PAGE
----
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on 3 February 2008
I have to admit, when I first started collecting graphic novels, my friend and I used to just think of Captain America as a bit of a joke. We used to think it was just some American flag waving and self importance.
However, when Brubaker took over Cap and just started pumping out this amazing storyline, it was irresistable. After reading the entire run, right up to his death, I was just mesmerised. I became totally hooked, and knew I had to own this giant omnibus because in my opinion, you can't go halfway on something like this.
The artwork is absolutely stunning all the way through. The characters are so real and feel so human that you genuinely feel for them. Steve Roger's is not just some stupid American horn blower about how the US is so much better than everyone else. Steve Roger's will always, in my heart, go down as one of the greatest heroes in the long history of comics. Buy this, read it again and again. Hell, even if you don't like comics, buy it anyway. Everybody loves a great story, whether its about real life drama or a man running round throwing a shield at people. This story has everything from a complicated love interest to heart-stopping action and true emotional depth. There is no better storyline than this in any comic, from any company.

Everyone should own this by law.
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on 5 October 2007
Re-imagining the quintessential Marvel hero has been something of a task recently , and this fifth volume , written by Ed Brubaker and with art mainly by Steve Epting , reveals a very different Cap . The story is more of an espionage / post Cold War thriller , than general spandex heroics , and the change is refreshing as a consequence .

The last few issues take place during the Civil War crossover that involved pretty much the whole Marvel universe , and so there may be a few comments which refer to the larger goings on than are represented within the book itself .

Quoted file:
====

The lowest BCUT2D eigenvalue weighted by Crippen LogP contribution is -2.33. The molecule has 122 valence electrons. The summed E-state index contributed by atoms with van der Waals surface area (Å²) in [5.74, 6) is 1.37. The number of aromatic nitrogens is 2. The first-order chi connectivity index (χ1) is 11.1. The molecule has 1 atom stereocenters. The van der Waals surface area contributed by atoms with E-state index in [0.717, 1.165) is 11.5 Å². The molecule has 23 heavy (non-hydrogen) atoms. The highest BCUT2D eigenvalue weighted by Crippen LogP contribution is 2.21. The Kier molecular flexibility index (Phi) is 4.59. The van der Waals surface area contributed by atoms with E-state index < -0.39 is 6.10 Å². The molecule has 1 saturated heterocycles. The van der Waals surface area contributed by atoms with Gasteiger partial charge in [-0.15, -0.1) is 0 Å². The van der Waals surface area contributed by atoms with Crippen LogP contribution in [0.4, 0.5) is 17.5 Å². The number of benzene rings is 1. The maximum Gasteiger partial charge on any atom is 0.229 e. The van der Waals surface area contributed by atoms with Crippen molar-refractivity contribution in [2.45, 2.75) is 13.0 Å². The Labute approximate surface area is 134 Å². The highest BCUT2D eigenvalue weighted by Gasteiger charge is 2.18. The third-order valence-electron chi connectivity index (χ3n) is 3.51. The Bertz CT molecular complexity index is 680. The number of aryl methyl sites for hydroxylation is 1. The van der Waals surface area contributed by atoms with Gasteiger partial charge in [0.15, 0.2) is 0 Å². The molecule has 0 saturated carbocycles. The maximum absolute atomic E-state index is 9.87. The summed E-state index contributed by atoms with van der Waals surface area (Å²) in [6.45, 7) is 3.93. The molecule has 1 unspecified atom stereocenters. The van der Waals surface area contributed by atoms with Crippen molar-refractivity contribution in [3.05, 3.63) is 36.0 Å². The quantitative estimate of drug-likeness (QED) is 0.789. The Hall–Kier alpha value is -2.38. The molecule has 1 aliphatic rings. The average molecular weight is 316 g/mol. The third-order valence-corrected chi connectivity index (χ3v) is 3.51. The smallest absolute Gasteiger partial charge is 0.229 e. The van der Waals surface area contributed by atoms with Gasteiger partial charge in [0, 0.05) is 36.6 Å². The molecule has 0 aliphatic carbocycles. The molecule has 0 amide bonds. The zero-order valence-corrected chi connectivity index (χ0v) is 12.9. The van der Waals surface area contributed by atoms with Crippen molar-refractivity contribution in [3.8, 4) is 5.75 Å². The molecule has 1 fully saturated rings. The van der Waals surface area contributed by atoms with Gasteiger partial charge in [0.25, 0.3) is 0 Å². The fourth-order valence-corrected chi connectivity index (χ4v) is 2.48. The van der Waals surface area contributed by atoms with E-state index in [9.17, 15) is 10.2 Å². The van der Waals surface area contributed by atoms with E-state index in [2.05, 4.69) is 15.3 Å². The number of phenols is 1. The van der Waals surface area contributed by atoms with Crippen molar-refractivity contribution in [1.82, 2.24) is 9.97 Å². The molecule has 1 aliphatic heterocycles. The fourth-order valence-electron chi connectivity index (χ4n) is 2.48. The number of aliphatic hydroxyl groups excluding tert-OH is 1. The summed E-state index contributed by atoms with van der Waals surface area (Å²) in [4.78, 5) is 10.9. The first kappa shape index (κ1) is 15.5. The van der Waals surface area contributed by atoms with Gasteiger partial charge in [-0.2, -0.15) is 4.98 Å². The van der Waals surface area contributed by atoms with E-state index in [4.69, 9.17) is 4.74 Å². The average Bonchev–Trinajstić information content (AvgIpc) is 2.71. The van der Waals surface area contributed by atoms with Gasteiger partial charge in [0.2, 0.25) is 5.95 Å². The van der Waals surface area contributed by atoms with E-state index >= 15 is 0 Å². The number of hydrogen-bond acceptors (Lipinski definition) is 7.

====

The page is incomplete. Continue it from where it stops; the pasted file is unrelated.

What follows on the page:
I cannot recommend the series highly enough
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on 27 April 2010
Writer Ed Brubaker clearly knows his Captain America. I occasionally wonder at the ability of Marvel's writers to keep characters like Cap and Nick Fury, characters whose roots are in the Second World War, going into the 21st century. Brubaker does it brilliantly. I'm not sure if there's much here for those who aren't familiar with Cap's history to some extent. There are references to Cap's long history along with tie-ins with what's happening in the rest of the Marvel Universe, which in this case is the major tie-in event known as the Civil War. At one point Nick Fury has to go into hiding and that isn't explained. The reason is out there somewhere else. I suspect this kind of thing is for the initiated only.

So,if you have some familiarity with Cap's history then this is a must-buy. In fact, you might as well purchase the follow-up volume, Captain America: The Death Of Captain America Omnibus HC (Captain America (Unnumbered)) as well because the end of this is simply jaw-dropping and it is not possible to stop at the end of this volume.

Beautifully illustrated too, and although expensive, Amazon's price probably works out cheaper than buying the comics individually. Although, it's a heavy tome! I think I might have bruised a rib or two, trying to read this lying down.

Treat yourself!
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on 7 March 2008
I have never thought of Captain America as being a hero that could sell in England to well. As far as I was concerned he fits into that same area as the likes of Superman. We could all understand the teenage angst of Spiderman, the alienation and prejudice the X-Men faced or the need for revenge that the likes of Batman or the Punisher where doling out. But Captain America is a bit like the Aardman Animations, they had a certain cultural overlap that could be understood around the world but the very core of them could only be understood by the Brits.